Charlotte de Sauve
|Charlotte de Sauve|
Portrait of Charlotte de Sauve, painted by an unknown artist
|Born||Charlotte de Beaune Semblançay
26 October 1551
|Died||30 September 1617 (aged 65)
|Known for||Courtesan, and mistress of King Henry of Navarre|
|Title||suo jure Viscountess of Tours
suo jure Baroness Semblançay
Baroness de Sauve
Marquise de Noirmoutier
|Spouse(s)||Simon de Fizes, Baron de Sauve (m. 1569–79)
Francois de La Tremoille, Marquis de Noirmoutier (m. 1584–1608)
|Children||Louis de La Tremoille, Marquis de Noirmoutier (1586- 1613)|
Charlotte de Beaune Semblançay, Viscountess of Tours, Baroness de Sauve, Marquise de Noirmoutier (26 October 1551 – 30 September 1617) was a French noblewoman and a mistress of King Henry of Navarre, who later ruled as King Henry IV of France. She was a member of Queen Mother Catherine de' Medici's notorious "Flying Squadron" (L'escadron volant in French), a group of beautiful female spies and informants recruited to seduce important men at Court, and thereby extract information to pass on to the Queen Mother.
Charlotte was born in France on 26 October 1551, the daughter and only child of Jacques de Beaune, Baron Semblançay, Viscount of Tours, and Gabrielle de Sade, a descendant of Provençal nobility. The family seat was in the former province of Touraine. Her great-grandfather, Jacques de Beaune was a superindendent of finance to King Francis I who ordered his execution in 1527 at the instigation of his mother, Louise of Savoy. Charlotte later succeeded her father to the barony of Semblançay and the viscounty of Tours.
Charlotte was sent to court where she was educated in the household of the Queen Mother, Catherine de' Medici. Blonde-haired, and described as having been "beautiful, intelligent, and immoral", she was married to Simon de Fizes, Baron de Sauve, secretary of state first to King Charles IX and afterwards King Henry III, in 1569 when she was eighteen years old. Her marriage was arranged by the powerful Guise family. In the words of historian Jean Heritier, her background meant that "at twenty-one, she knew all there was to be known about politics". Charlotte's alleged beauty has been contradicted by author Mark Strage who instead described Charlotte as having had a face that was "more agreeable and animated than sensuous".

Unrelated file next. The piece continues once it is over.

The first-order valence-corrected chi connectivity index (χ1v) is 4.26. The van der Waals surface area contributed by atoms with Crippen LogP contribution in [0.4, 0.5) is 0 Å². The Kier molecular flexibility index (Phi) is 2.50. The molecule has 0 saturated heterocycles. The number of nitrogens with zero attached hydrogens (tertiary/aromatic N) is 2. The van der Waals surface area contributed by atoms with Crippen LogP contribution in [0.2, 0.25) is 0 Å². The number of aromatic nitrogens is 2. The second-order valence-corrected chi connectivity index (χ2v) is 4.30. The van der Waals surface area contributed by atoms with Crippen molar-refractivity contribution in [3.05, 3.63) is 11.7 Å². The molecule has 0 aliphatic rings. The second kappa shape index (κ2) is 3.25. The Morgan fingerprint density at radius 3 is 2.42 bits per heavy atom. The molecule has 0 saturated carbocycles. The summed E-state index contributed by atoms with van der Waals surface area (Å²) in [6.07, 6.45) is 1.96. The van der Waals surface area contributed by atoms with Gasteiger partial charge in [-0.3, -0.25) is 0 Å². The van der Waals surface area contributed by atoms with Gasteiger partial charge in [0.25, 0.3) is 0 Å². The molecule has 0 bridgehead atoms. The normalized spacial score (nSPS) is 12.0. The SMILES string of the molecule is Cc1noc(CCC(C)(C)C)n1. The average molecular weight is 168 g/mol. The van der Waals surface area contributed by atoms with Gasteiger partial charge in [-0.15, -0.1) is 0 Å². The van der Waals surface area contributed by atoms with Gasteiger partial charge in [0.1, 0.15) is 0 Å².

She was appointed maid-of-honour to Marguerite de Valois. She is recorded as taking part in some of the extravagant pageants and ballets which Catherine de' Medici produced in abundance. She helped Catherine mount an outdoor banquet and lavish show depicting the Apotheosis of Woman on 9 June 1577 at the château of Chenonceau. During the banquet the male guests were served by Catherine's most beautiful ladies-in-waiting who wore topless gowns and their hair flowing loose as was the custom of brides on their wedding night.
On 27 November 1579 her husband died. Charlotte married secondly on 18 October 1584, Francois de La Tremoille, Marquis de Noirmoutier and gave birth to a son, Louis de La Tremoille in 1586. In 1608, Louis would succeed his father as Marquis de Noirmoutier. On 13 March 1610, he married Lucrèce Bouhier, by whom he had a son, Louis de La Tremoille, 1st Duke of Noirmoutier (25 December 1612- 12 October 1666). A notable descendant of Charlotte was Marie-Anne de la Trémoille, Princesse des Ursins.
Shortly after Henry of Navarre's marriage to Catherine's daughter Marguerite de Valois in 1572, Catherine recruited Charlotte to her elite group of beautiful female spies and informants known as the "Flying Squadron" (L'escadron volant) and she quickly became one of its "most accomplished members". The Queen Mother's purpose in inviting Charlotte to join the group was for the latter to seduce Navarre, become his confidante as well as mistress, and thus extract information which she would duly pass on to Catherine who would subsequently use it as political leverage. The "Flying Squadron" had a male counterpart in "Les Mignons". Charlotte quickly became Navarre's mistress and exerted a strong influence over him. His wife Marguerite recorded in her memoirs: "Mme de Sauve so completely ensnared my husband that we no longer slept together, not even conversed". She accused de Sauve ("that Circe") of persuading Henry that she was jealous of de Sauve, with the result that Henry, whose affairs Marguerite had allowed, stopped confiding in her.